Prevalence of hyponatremia
Hyponatremia (< 136 mEq/L) was detected in 148 subjects and the prevalence was 21.30% (95% confidence interval [CI]: 18.3–24.3%, serum sodium concentration = 130.8 ± 6.3 mEq/L). Of the 696 subjects, 15.9% (n = 111; 95% CI: 13.2–18.6%) had mild chronic hyponatremia, 3.7% (n = 26; 95% CI: 2.3–5.1%) had moderate hyponatremia, and 1.6% (n = 11; 95% CI: 0.7–2.5%) had severe hyponatremia.
Mild hyponatremia and its association with falls
Table 2 compares baseline characteristics between patients admitted for a fall and those not admitted for a fall. Patients with moderate or severe hyponatremia (n = 37) were not included and data regarding general characteristics, geriatric assessments, comorbidities, and drugs at baseline were compared. Patients admitted to the MUPA Unit for a fall were significantly less dependent than those admitted for other reasons (ADL score: 4.6 ± 1.5 vs. 3.6 ± 2.0, respectively, p < 0.0001); patients admitted for a fall were also less polypathological (number of diseases: 2.5 ± 2.0 vs. 3.2 ± 2.1, p = 0.0008). The prevalence of mild hyponatremia was 13.2% (95% CI: 10.1–16.3%) in patients without falls and 26.1% (95% CI: 19.8–32.4%).
in patients admitted for falls. Mild hyponatremia was significantly associated with falls (P < 0.001) and the adjusted odds ratio (OR) was 3.02 (95% CI: 1.84–4.96). The association between mild hyponatremia and falls remained significant after controlling for covariates (Table 3).
The present population of patients admitted to the MUPA Unit was very frail and polypathological and the prevalence of mild hyponatremia was 15.9% (95% CI: 13.2–18.6%). The rate of fall recurrence was higher in females with mild hyponatremia than in males; importantly, the females were older and frailer than the males. There was a significant association between mild hyponatremia and the risk of injurious falls (falls resulting in admission to the MUPA Unit) but there were no significant associations among the risk of readmission for injurious fall, mortality, and level of natremia.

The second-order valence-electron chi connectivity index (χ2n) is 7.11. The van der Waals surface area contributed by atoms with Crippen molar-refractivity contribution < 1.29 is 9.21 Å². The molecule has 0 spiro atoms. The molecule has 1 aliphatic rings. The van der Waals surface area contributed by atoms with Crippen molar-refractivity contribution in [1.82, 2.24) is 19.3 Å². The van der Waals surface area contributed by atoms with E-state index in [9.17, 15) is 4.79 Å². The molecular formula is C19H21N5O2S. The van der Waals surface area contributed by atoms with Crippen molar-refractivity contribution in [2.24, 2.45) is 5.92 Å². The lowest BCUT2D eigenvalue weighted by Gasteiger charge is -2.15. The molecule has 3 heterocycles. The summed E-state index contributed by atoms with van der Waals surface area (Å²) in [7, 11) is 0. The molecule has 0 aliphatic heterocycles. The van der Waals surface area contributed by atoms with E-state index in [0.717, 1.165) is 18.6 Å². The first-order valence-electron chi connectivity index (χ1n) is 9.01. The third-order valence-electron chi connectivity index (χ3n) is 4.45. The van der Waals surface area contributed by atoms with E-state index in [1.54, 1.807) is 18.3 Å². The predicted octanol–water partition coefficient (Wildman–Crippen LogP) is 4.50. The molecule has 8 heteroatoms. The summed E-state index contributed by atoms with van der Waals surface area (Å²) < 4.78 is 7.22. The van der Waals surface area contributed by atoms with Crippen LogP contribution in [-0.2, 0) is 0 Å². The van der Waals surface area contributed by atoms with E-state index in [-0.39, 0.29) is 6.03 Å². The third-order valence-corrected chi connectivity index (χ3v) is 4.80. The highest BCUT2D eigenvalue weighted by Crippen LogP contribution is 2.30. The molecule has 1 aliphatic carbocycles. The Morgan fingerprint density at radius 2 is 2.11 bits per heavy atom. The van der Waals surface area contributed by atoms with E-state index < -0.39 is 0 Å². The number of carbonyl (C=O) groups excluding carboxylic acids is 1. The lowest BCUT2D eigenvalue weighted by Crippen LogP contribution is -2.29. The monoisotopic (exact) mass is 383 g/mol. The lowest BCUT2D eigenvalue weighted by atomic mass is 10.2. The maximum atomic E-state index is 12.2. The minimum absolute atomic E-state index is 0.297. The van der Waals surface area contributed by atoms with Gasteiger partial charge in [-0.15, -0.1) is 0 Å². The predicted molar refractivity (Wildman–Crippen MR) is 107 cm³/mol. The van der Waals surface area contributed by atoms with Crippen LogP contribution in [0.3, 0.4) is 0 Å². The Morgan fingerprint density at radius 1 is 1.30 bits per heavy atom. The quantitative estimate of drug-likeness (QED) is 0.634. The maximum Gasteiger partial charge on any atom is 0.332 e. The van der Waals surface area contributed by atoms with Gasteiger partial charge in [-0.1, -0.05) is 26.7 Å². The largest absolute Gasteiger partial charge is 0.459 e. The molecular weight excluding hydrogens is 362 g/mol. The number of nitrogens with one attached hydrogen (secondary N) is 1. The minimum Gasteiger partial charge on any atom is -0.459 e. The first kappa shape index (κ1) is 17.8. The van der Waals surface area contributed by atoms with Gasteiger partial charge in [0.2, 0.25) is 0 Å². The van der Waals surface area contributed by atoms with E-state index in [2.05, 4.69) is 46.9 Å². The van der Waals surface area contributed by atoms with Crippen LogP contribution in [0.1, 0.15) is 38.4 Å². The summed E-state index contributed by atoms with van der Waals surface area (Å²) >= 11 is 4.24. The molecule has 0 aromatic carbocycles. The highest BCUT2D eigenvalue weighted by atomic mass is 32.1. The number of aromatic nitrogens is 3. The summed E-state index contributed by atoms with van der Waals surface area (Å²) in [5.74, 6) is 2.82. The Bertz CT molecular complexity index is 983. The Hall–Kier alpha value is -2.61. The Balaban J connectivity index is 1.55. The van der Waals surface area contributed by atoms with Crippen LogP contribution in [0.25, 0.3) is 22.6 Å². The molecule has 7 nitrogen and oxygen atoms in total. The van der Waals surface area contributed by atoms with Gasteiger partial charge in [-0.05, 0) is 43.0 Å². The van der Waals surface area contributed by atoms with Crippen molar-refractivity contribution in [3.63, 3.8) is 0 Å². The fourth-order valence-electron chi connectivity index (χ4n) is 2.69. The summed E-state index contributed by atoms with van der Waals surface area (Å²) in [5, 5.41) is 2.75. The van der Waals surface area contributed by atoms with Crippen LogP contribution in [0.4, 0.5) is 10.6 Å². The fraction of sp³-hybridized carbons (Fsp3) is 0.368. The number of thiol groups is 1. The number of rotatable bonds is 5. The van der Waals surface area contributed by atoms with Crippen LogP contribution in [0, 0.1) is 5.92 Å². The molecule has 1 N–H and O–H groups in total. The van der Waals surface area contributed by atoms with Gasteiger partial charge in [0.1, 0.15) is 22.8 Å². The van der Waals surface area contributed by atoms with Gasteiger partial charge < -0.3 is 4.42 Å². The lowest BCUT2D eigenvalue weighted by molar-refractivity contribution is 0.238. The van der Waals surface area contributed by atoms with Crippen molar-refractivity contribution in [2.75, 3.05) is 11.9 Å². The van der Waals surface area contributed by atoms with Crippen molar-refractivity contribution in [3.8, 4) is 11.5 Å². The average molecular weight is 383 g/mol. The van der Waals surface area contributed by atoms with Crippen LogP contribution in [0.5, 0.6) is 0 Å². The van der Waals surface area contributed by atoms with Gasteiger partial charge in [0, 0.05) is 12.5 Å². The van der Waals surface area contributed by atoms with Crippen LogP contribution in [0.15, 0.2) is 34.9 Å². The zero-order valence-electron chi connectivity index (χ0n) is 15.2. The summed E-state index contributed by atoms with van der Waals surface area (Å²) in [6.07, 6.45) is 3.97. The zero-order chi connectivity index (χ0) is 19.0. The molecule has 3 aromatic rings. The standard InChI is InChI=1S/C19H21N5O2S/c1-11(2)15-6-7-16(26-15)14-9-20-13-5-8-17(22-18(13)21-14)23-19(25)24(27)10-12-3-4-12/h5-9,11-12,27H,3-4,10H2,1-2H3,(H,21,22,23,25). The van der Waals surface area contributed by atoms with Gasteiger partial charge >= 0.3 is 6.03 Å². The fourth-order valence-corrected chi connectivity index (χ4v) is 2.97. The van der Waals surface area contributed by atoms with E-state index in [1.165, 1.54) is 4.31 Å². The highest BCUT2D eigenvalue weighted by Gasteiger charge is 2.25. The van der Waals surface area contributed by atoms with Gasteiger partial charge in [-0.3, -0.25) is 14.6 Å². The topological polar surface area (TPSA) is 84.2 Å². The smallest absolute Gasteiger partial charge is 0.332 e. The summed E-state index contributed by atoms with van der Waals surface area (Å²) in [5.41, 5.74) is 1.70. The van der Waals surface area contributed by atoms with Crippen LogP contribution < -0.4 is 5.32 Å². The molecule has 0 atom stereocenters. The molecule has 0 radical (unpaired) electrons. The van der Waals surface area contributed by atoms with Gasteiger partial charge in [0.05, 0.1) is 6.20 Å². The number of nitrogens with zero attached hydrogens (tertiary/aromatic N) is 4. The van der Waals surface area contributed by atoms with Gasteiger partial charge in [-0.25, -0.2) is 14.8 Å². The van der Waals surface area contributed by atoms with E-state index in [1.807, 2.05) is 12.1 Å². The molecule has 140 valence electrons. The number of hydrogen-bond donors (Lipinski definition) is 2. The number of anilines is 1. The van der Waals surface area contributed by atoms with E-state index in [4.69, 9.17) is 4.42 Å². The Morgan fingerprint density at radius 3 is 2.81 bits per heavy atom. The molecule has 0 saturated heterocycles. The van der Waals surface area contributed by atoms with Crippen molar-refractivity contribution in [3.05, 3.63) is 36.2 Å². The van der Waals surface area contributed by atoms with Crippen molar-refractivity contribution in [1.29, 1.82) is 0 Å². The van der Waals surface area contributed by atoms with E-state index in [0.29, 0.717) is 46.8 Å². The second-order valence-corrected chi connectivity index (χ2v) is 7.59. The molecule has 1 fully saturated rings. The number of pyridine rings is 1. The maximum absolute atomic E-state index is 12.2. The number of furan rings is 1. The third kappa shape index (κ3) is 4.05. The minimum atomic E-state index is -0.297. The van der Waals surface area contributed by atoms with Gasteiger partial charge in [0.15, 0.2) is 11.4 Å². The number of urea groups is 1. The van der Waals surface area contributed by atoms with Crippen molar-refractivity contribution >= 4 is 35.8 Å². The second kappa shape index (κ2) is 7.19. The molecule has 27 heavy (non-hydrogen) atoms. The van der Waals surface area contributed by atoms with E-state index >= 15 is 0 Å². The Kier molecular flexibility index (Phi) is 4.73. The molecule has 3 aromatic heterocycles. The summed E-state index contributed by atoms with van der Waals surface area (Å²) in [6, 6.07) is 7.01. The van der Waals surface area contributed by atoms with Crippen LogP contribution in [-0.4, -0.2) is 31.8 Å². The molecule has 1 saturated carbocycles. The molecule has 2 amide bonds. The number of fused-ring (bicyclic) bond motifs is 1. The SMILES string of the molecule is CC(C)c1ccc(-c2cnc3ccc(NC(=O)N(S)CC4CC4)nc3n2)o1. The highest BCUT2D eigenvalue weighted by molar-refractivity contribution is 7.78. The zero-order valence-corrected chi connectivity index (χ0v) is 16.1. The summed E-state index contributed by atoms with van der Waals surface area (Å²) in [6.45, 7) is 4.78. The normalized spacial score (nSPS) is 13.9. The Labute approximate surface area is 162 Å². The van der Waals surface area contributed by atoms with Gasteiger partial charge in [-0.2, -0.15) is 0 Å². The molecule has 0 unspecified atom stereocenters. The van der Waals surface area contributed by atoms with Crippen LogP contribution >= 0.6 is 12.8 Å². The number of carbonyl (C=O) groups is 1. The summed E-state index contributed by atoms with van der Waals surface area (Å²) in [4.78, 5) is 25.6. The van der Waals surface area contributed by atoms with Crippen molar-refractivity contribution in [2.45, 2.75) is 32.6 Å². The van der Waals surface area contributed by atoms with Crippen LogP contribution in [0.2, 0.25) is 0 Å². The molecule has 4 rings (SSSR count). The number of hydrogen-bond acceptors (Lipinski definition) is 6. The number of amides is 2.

The present study is the first to demonstrate a link between mild hyponatremia and injurious falls among patients admitted to the MUPA Unit. Renneboog and al . and Gunathilake and al . also observed this association but investigated patients from a classic ED and living in the community but did not focus on geriatric assessments. The present study assessed the relationship between and falls among patients in the MUPA Unit and performed specific geriatric assessments. The relationship between natremia and falls is very interesting, particularly in the context of patients from a MUPA Unit, because mild hyponatremia is highly prevalent and these patients have a greater risk of falling. The present study is the first to investigate this particular relationship and, notably, revealed a significant difference between males and females with respect to the link between mild hyponatremia and risk of falls. Females admitted to the MUPA Unit were older and more dependent than the males, which may explain why their risk of falls was higher. These results demonstrate the necessity for the implementation of falls prevention strategies in the ED.